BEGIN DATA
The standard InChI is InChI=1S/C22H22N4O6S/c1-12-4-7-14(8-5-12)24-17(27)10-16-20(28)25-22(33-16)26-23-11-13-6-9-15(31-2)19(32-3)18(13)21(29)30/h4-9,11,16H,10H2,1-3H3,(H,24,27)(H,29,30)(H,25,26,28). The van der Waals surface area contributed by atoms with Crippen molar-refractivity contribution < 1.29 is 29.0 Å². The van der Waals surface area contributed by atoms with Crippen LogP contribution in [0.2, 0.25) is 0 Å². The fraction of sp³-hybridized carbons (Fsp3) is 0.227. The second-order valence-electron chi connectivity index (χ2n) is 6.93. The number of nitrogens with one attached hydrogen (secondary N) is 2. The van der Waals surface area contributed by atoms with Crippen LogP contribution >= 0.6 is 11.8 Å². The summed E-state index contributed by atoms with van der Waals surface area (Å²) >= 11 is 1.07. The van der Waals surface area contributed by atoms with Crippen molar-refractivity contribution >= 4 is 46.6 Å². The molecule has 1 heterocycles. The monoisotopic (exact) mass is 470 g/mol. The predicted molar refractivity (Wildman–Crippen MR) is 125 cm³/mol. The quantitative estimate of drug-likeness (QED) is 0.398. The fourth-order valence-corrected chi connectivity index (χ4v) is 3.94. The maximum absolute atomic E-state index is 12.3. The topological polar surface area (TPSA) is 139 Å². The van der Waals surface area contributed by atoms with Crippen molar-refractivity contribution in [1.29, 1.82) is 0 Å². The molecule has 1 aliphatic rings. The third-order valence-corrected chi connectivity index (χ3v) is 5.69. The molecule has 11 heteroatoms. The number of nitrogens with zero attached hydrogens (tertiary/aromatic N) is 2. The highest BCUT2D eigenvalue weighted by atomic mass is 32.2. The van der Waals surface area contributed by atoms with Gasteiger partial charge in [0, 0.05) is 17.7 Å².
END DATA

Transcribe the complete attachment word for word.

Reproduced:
The standard InChI is InChI=1S/C22H22N4O6S/c1-12-4-7-14(8-5-12)24-17(27)10-16-20(28)25-22(33-16)26-23-11-13-6-9-15(31-2)19(32-3)18(13)21(29)30/h4-9,11,16H,10H2,1-3H3,(H,24,27)(H,29,30)(H,25,26,28). The van der Waals surface area contributed by atoms with Crippen molar-refractivity contribution < 1.29 is 29.0 Å². The van der Waals surface area contributed by atoms with Crippen LogP contribution in [0.2, 0.25) is 0 Å². The fraction of sp³-hybridized carbons (Fsp3) is 0.227. The second-order valence-electron chi connectivity index (χ2n) is 6.93. The number of nitrogens with one attached hydrogen (secondary N) is 2. The van der Waals surface area contributed by atoms with Crippen LogP contribution >= 0.6 is 11.8 Å². The summed E-state index contributed by atoms with van der Waals surface area (Å²) >= 11 is 1.07. The van der Waals surface area contributed by atoms with Crippen molar-refractivity contribution >= 4 is 46.6 Å². The molecule has 1 heterocycles. The monoisotopic (exact) mass is 470 g/mol. The predicted molar refractivity (Wildman–Crippen MR) is 125 cm³/mol. The quantitative estimate of drug-likeness (QED) is 0.398. The fourth-order valence-corrected chi connectivity index (χ4v) is 3.94. The maximum absolute atomic E-state index is 12.3. The topological polar surface area (TPSA) is 139 Å². The van der Waals surface area contributed by atoms with Crippen molar-refractivity contribution in [1.29, 1.82) is 0 Å². The molecule has 1 aliphatic rings. The third-order valence-corrected chi connectivity index (χ3v) is 5.69. The molecule has 11 heteroatoms. The number of nitrogens with zero attached hydrogens (tertiary/aromatic N) is 2. The highest BCUT2D eigenvalue weighted by atomic mass is 32.2. The van der Waals surface area contributed by atoms with Gasteiger partial charge in [0, 0.05) is 17.7 Å².